I know Thanksgiving is a uniquely American holiday and that this site has visitors from all over the world, but that doesn’t mean I can’t send good wishes to everyone who visits here! Plus, whether you’re American or not, you can still be thankful for your family, for all the friends you know, and the good things you have.
I also know that the Project’s target date of November 20 – the 50th anniversary of the Apollo 12 moon landing – has come and gone. While the Command Module replica is still far from complete, I have been making a lot of progress. In fact, I have dozens of new photos to share, but I have been working so hard on getting as much done as I could before the end of November that I haven’t had time to post them and write new articles. Updates are on the way – I promise! And don’t be surprised if I back-date some of them to help keep the articles in the order of construction.
I celebrated Thanksgiving by having lunch with family. My immediate family is scattered across several states, so I lunched with my cousin, his wife, and his mom (my aunt). My cousin works for Lockheed Martin and is an F-16 instructor. He was telling me about one of his students who is now an astronaut and just recently returned from the ISS (International Space Station). He’s now starting training for one of the first return trips to the moon!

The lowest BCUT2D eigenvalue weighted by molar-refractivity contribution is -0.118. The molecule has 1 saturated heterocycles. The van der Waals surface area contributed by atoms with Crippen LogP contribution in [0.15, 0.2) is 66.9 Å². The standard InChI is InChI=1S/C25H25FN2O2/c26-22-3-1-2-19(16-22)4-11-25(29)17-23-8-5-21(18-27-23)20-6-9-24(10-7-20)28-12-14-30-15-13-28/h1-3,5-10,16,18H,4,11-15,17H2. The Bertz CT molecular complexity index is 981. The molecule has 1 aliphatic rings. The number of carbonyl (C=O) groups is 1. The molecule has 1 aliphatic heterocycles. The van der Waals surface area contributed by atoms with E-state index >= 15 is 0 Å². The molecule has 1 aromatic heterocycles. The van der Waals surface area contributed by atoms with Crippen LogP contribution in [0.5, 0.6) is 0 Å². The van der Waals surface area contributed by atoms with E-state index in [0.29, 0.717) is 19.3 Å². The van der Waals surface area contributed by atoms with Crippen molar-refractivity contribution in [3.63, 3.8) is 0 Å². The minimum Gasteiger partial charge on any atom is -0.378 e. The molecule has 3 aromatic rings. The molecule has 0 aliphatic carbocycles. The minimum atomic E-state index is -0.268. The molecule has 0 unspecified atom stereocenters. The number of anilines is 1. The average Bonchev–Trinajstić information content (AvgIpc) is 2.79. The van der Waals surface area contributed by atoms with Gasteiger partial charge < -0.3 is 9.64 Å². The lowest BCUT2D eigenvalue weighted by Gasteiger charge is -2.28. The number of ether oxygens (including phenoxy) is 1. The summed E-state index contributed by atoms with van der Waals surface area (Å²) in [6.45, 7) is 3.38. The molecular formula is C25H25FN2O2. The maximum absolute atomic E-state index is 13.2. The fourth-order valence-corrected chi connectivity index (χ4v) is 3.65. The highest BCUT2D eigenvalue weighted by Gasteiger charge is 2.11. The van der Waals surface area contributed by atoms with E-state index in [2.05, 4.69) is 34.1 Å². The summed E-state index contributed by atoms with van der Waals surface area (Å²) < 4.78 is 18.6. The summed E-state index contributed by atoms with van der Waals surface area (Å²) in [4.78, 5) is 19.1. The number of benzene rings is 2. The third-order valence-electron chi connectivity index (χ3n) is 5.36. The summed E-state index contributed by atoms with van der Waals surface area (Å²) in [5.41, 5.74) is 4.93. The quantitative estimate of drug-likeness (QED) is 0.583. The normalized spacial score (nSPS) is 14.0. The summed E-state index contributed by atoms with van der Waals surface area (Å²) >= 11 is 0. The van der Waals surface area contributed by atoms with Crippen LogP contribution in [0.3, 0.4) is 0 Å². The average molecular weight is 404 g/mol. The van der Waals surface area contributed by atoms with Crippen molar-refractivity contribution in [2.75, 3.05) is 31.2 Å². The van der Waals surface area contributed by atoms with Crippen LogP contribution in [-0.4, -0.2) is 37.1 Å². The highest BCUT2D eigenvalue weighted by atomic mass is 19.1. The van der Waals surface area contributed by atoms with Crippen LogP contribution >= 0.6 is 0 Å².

And I celebrated the Apollo 12 anniversary in a personal way, rather than attending a large event. I recently acquired a retro video game – a stand-up cabinet system with several of the arcade games I played back in the day. I’m sure most everyone here has heard of its signature game – “Asteroids” by Atari.
But before “Asteroids”, there was another coin-op game that came out just a few short years after the Apollo program had come to an end – “Lunar Lander”. This was Atari’s first vector-graphics game (“Asteroids” was the second), which had the object of controlling an “Apollo-esque” Lunar Excursion Module (LEM) and attempting to land on the moon. The retro version I got does a pretty faithful job of recreating both the game and the look of the vector graphics.
The original coin-op game had a variable thrust control lever that is absent from this version, but that is understandable given that the controls on this cabinet are used for three other games which don’t need a lever. But after a few tries, I got the hang of using the thrust button to achieve a number of successful landings – and a few not so successful. I love the creative messages that come up after less-than-perfect landings, such as “You landed hard – your trip is one way.” But I prefer seeing messages like this one: